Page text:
September 1, 1972 (28th Parliament, 4th Session)


John Leroy Skoberg

New Democratic Party

Mr. Skoberg:

Mr. Chairman, in view of the type of discussion that went on last night and this morning, perhaps I should explain a little more what this amendment is all about. I wish to ask the minister to clarify the actions which the government has taken and also what action the Canadian Grains Council has taken with regard to settling some of these long-term disputes at the ports between management and labour.
It was interesting to listen to the labour spokesman for the official opposition, the hon. member for Hamilton West, dealing with the strike which exists in British Columbia today. Surely, this committee is concerned with the long-term effects of all strike. Surely we can make suggestions and amendments to take care of the long time, situation that exists. All this amendment does is set a deadline as to when this government should take action
West Coast Ports Operations Bill
or initiate an inquiry. This type of action should be supported by every member of this House in order to clarify some of the problems that exist.
I wish to refer to three areas where the longshoremen have come up with separate agreements and separate contracts to look after situations on the west coast. I refer to the Burlington Northern, the National Harbours Board and Roberts Bank. They are working in Roberts Bank today. If grain were taken out of the general cargo classification, there is no question but that grain would be moving through that terminal.
There are many areas of dispute about which management, particularly the elevator operators at the port of Vancouver, have no concern. If the hon. member for Crowfoot is going to make an accusation about who wanted to unload the cargo, I suggest that he do a little more homework. The people from the hiring and despatch hall are not the ones who say what cargo will be loaded and from where. It is disgraceful for a member of this House to attack unions without looking at the entire picture.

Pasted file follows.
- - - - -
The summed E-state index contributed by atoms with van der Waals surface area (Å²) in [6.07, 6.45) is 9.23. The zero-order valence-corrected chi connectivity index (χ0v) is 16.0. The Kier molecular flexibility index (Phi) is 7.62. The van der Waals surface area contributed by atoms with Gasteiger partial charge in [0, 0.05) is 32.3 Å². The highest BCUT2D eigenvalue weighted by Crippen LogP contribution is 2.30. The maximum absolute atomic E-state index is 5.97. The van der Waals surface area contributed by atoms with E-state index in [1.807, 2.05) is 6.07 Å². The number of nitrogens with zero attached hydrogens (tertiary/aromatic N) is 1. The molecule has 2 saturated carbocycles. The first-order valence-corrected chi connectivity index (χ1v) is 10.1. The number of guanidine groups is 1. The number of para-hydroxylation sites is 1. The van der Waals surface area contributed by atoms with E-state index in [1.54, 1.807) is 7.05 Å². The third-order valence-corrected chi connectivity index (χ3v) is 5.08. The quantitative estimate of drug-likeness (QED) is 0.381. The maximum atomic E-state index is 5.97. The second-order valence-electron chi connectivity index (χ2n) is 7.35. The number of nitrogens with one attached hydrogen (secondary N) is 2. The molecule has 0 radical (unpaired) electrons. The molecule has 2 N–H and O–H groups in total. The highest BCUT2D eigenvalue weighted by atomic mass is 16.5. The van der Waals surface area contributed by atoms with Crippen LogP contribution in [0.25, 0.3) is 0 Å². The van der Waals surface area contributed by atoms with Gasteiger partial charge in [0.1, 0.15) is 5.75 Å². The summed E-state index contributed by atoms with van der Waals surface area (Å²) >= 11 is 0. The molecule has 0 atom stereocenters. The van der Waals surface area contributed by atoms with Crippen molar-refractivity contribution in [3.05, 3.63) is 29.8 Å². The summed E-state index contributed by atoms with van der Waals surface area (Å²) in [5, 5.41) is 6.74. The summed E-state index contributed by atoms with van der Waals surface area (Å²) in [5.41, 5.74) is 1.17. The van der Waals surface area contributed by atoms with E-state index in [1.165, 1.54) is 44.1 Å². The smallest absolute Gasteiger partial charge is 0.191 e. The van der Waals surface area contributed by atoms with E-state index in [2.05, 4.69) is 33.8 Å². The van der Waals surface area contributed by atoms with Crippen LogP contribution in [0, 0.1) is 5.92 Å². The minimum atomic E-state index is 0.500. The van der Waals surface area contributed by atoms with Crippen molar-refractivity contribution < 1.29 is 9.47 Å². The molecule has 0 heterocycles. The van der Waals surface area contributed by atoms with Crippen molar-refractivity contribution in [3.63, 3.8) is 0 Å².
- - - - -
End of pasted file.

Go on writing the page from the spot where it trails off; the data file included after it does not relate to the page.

A grain group was set up by the minister in charge of the Canadian Wheat Board. Surely, this group should have looked at the overall problem. It is the responsibility of the Minister of Labour or the minister in charge of the wheat board to tell this House whether they are, in fact, looking at a long-term solution. The minister of Labour is not listening. Maybe I had better wait a minute. Can the minister inform this House whether the whole area of taking grain out of general cargoes, as was the case when other commodities were taken out of master agreements, has been considered in the light of the discussions we had last evening and this morning?
All the amendment does is ask the government to initiate an inquiry. It does not direct how the inquiry should be undertaken. We cannot expect the people engaged in this industry to worry about public sentiment and so on. They have to know where they stand. We cannot be expected to pass legislation which compels people to return to work when there is more than one side to the picture. The press invariably gives attention to the union and not the employer or the government. The government may have an answer as to why an inquiry should not be instituted and why grain should not be taken out of general cargo. I would appreciate some response from the minister. Perhaps the government has already done this. If so, I will withdraw my motion.
I cannot understand why anyone in this House would not support an amendment such as this. I was amazed to hear the hon. member for Crowfoot say today that he cannot support the amendment when last night he said he would support it. It seems strange that we cannot resolve some of the differences that have been in question for years and years with no foreseeable solution.

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